Stubai KSHB is part of a cooperative comprising 24 separate companies, each of which is a specialist in a specific product category. “We form the competence center for forging activities,” describes Managing Director Ernst Dummer. “Our sister company Stubai ZMV is responsible for the sales and marketing of a range of hand tools for which we supply the blanks.”
The cooperative is known for its wide range of pliers, sockets and spanners, woodworking, construction, forestry and roofing tools, cutlery, and anchoring bolts.
In addition, Stubai KSHB specializes in the die forging of complex components for a range of industries. These include motorcycle frame components, sling hooks and fixing bolts.
“We have relatively few key accounts and work for a highly diverse customer base,” says Mr. Dummer. “This is a strategic decision that ensures we are not dependent on any one client or industry for orders.”
In return, Stubai KSHB provides its clients with a turnkey product. It specializes in small and medium series production and aims to supply the parts directly to the client for fitting into their products without the need for further processing.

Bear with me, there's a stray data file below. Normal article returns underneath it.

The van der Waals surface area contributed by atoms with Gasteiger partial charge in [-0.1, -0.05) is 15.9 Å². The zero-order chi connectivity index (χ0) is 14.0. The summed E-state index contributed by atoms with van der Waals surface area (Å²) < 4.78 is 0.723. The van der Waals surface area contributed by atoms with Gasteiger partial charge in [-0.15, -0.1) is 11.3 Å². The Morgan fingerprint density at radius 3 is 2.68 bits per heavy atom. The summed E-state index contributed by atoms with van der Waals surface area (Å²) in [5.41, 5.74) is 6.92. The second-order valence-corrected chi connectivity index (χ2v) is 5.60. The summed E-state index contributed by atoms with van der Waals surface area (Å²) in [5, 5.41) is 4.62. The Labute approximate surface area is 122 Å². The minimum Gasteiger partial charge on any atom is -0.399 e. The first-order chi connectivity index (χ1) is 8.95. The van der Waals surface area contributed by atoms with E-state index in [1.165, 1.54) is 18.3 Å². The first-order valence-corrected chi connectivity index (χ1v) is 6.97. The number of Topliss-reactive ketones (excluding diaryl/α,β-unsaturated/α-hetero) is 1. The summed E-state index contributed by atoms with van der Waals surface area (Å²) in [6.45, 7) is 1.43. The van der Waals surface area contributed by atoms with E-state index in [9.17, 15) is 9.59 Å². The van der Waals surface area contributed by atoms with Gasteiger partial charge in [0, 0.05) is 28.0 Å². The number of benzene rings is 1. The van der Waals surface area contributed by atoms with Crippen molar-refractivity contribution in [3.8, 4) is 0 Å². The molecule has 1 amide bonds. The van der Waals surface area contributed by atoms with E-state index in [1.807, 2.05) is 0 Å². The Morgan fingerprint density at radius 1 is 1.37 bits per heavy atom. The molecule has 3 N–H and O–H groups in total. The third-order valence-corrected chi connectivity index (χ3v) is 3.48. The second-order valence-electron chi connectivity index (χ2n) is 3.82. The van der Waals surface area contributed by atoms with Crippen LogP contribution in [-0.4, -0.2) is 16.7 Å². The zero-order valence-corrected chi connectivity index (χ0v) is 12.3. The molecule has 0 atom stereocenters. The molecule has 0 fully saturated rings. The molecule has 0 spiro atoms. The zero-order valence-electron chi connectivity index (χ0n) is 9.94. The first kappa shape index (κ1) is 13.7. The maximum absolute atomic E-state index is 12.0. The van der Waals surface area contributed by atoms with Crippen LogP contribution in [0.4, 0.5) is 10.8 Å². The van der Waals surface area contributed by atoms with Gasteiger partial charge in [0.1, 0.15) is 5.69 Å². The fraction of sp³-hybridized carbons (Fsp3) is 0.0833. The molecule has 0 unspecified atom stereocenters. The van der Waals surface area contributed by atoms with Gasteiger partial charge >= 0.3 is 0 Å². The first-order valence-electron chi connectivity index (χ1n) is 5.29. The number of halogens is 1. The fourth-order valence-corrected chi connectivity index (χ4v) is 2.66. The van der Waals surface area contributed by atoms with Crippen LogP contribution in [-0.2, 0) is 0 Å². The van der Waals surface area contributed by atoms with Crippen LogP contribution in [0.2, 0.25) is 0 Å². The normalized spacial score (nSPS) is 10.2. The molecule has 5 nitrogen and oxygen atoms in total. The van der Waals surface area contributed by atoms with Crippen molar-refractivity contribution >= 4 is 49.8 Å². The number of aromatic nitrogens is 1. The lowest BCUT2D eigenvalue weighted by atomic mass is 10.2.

“We carry out the forging, pressing, stamping heat treatment, machining and assembly of the parts we supply right through to delivering them in saleable packaging,” says Mr. Dummer. “All of our customers are leaders in their fields, and we are among their key suppliers. Their success is our success.”
This strategy has brought the company steady growth since it was established in this form in 2000. “In 2007, our turnover was 17.7 million EUR with a staff of 127,” says Mr. Dummer. “Last year we had sales of 28.5 million EUR with 150 employees. We have a much leaner management structure than many of our competitors and can react extremely quickly to our customers’ requirements. We also use our manufacturing expertise to advise our clients at the design stage of new components and point out any potential problems before the part goes into production.”
Stubai KSHB is bucking a trend that has seen much of Europe’s heavy industry relocate to Asia. Instead it has found a specialist niche in which it can flourish with the strength of an established cooperative behind it.